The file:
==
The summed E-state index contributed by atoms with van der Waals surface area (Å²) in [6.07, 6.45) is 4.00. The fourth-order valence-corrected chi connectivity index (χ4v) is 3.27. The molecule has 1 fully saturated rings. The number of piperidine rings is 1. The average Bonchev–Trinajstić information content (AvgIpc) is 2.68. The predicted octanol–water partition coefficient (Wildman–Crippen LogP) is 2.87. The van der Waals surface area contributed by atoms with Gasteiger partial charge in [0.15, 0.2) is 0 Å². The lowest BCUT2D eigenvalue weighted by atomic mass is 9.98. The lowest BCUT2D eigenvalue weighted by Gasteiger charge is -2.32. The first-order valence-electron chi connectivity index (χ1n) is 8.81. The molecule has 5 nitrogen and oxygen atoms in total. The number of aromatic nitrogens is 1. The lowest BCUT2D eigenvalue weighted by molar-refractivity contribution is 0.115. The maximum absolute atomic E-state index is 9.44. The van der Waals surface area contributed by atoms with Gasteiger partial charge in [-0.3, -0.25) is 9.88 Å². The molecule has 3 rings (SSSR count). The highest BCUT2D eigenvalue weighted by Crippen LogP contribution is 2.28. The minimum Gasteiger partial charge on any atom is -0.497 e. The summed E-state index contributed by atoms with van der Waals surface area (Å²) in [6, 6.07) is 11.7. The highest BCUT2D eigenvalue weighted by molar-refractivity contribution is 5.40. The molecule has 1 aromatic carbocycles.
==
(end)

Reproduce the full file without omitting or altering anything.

The summed E-state index contributed by atoms with van der Waals surface area (Å²) in [6.07, 6.45) is 4.00. The fourth-order valence-corrected chi connectivity index (χ4v) is 3.27. The molecule has 1 fully saturated rings. The number of piperidine rings is 1. The average Bonchev–Trinajstić information content (AvgIpc) is 2.68. The predicted octanol–water partition coefficient (Wildman–Crippen LogP) is 2.87. The van der Waals surface area contributed by atoms with Gasteiger partial charge in [0.15, 0.2) is 0 Å². The lowest BCUT2D eigenvalue weighted by atomic mass is 9.98. The lowest BCUT2D eigenvalue weighted by Gasteiger charge is -2.32. The first-order valence-electron chi connectivity index (χ1n) is 8.81. The molecule has 5 nitrogen and oxygen atoms in total. The number of aromatic nitrogens is 1. The lowest BCUT2D eigenvalue weighted by molar-refractivity contribution is 0.115. The maximum absolute atomic E-state index is 9.44. The van der Waals surface area contributed by atoms with Gasteiger partial charge in [-0.3, -0.25) is 9.88 Å². The molecule has 3 rings (SSSR count). The highest BCUT2D eigenvalue weighted by Crippen LogP contribution is 2.28. The minimum Gasteiger partial charge on any atom is -0.497 e. The summed E-state index contributed by atoms with van der Waals surface area (Å²) in [6, 6.07) is 11.7. The highest BCUT2D eigenvalue weighted by molar-refractivity contribution is 5.40. The molecule has 1 aromatic carbocycles.